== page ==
There are times when it’s a bad idea to wantonly split an infinitive. But there are other times, grammar Nazis, when it’s really okay to chill out.
There’s an oxymoron for you: “Rich Poet.” But the new fortunes of Emirati poet Saif Al Mansouri prove that with talent, grit, and a live television audience, truly anything is possible. The UAE show “Millionaire’s Poet,” in its sixth season, awarded $1.3 million (the Nobel Prize. for comparison, is $1.2 million) to winner Al Mansouri, and perhaps something even more valuable – a global audience of up to 70 million, actually tuning in.
Two great scoops were passed my way by the intrepid Brian, fresh from his European sojourn. The first is this so-wierd-it-has-to-be-true story about Newt Gingrich being an extremely prolific and friendly Amazon.com customer reviewer. Click here for the must-read gory details.While in Spain, Brian read Robert Hughes’ new book Barcelona: The Great Enchantress from the National Geographic Directions series and noticed on the back cover that Jon Lee Anderson, the New Yorker’s Baghdad correspondent extraordinaire, has a book for the series coming out. It will be about Andalucia. This will be a busy year for Anderson. In the fall, his fantastic Baghdad pieces will be collected in The Fall Of Baghdad and he will also release Guerrillas: Journeys in the Insurgent World, which ought to be quite good.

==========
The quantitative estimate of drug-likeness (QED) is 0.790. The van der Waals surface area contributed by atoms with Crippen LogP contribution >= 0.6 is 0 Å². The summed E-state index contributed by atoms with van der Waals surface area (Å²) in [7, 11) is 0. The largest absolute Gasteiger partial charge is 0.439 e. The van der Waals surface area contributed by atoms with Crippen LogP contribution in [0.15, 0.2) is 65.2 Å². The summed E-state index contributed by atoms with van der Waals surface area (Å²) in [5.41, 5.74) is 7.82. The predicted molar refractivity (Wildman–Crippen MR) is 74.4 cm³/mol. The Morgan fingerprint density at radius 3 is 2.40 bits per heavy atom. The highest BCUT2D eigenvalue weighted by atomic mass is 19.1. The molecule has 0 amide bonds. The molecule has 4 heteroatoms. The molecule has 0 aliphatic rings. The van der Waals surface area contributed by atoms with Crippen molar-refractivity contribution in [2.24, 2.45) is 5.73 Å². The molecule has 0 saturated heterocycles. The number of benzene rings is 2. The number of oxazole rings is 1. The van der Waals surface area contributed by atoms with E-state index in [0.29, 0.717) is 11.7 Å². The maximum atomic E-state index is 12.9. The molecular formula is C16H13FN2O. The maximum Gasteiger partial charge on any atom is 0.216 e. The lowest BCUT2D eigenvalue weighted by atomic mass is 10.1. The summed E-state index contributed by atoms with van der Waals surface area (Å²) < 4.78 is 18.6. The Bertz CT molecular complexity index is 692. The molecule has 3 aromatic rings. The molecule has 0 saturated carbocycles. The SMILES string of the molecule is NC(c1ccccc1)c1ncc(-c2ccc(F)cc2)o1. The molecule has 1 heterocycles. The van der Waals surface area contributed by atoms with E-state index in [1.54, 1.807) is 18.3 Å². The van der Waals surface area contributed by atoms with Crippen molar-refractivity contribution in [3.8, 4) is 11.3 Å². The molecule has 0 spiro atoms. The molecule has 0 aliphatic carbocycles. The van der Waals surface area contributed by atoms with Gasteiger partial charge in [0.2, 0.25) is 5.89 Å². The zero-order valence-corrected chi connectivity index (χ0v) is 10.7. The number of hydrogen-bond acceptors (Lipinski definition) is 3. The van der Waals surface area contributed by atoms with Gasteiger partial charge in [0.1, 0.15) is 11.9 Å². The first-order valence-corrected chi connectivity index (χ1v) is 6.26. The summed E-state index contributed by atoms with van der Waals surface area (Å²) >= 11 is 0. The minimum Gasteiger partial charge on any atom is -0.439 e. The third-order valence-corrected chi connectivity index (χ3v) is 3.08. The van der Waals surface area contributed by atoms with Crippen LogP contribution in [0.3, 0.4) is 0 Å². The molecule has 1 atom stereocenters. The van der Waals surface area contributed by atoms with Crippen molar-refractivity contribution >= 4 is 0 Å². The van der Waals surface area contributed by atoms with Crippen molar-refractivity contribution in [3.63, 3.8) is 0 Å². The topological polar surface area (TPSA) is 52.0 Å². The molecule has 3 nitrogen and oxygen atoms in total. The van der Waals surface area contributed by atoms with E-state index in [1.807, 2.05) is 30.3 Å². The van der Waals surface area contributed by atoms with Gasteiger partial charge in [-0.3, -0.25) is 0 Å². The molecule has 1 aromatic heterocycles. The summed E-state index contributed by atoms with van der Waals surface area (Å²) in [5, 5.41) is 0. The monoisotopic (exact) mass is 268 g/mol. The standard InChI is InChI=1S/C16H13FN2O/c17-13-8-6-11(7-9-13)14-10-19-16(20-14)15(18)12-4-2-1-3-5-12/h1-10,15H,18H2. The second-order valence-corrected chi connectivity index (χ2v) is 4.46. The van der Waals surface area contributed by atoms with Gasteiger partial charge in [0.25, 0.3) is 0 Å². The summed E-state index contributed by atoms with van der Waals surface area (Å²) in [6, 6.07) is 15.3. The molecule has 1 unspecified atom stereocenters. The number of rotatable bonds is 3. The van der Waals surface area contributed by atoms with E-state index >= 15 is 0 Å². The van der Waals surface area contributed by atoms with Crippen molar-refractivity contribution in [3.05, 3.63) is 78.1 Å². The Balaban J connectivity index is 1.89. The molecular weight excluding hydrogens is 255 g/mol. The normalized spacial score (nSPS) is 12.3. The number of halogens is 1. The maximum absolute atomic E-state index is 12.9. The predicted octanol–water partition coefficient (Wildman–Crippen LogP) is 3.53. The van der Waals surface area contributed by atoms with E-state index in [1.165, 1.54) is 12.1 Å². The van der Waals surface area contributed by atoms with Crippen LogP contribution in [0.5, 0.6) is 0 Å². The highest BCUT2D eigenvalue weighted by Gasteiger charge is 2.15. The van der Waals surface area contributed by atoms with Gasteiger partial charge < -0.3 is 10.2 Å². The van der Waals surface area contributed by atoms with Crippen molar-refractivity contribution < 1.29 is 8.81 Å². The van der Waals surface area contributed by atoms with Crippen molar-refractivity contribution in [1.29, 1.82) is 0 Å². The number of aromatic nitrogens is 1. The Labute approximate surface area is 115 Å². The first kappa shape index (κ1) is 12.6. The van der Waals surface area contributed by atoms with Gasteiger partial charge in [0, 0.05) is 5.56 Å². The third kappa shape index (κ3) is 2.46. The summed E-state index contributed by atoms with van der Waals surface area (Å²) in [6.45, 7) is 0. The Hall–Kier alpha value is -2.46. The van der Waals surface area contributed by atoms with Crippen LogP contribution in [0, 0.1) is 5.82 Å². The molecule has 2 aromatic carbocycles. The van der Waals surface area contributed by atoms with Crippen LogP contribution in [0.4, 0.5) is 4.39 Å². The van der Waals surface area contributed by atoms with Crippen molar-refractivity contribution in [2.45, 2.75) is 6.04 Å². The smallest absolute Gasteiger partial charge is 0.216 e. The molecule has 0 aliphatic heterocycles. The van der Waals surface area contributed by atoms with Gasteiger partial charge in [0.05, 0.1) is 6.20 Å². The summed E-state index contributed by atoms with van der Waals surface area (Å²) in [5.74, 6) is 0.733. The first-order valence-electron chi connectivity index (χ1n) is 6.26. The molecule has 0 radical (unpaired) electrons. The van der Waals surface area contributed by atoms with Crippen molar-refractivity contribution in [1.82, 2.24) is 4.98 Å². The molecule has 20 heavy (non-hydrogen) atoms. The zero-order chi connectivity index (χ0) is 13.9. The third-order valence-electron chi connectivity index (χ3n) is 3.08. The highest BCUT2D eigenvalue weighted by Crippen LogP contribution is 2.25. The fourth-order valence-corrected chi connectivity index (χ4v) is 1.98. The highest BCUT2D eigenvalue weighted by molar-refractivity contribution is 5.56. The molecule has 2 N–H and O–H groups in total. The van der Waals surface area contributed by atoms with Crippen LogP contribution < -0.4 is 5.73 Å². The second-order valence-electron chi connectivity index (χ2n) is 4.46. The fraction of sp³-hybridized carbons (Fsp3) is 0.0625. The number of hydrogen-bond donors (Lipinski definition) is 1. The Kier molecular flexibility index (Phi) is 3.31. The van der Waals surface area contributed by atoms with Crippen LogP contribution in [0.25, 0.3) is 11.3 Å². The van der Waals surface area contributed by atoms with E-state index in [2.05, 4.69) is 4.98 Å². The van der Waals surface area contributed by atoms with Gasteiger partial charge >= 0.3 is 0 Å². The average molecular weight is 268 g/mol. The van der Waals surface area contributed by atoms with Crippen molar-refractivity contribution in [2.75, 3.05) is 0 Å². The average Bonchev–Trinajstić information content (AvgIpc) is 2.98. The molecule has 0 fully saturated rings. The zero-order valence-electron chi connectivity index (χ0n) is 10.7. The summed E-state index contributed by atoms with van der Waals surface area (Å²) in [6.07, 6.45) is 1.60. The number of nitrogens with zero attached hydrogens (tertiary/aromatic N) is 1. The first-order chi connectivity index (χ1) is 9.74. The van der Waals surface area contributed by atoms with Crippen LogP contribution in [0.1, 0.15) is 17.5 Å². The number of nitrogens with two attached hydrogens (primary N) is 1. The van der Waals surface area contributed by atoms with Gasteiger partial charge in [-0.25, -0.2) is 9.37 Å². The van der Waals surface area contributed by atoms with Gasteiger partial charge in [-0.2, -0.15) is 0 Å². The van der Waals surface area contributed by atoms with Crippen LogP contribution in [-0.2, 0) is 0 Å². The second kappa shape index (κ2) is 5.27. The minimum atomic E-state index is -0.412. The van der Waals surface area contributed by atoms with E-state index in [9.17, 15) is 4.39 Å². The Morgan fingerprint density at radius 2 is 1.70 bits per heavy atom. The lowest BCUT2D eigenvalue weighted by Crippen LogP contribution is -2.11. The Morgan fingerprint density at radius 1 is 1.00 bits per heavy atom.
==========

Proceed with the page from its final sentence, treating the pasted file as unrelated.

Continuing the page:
Bud offers a charming man about town piece that touches on the intersection of technology and culture.One of my biggest on-the-job challenges back when I was a bookseller was recommending books for finicky teenagers. In an effort to take some of the guesswork out of this endeavor, Anita Silvey, a professor of children’s literature at Simmons College in Boston, wrote 500 Great Books for Teens. Scripps news prints 20 of those recommendations, including The Curious Incident of the Dog in the Night-Time by Mark Haddon, A Long Way Down by Nick Hornby, and, of course, The Catcher in the Rye by J.D. Salinger.Germany is prosecuting seven men for burning a copy of The Diary of Anne Frank, in a case that highlights the symbolic power of books.And in Trenton, NJ, librarians are accusing a library accountant of refusing to purchase the novel Whore by Tanika Lynch for the library’s collection because “he objected to the title.”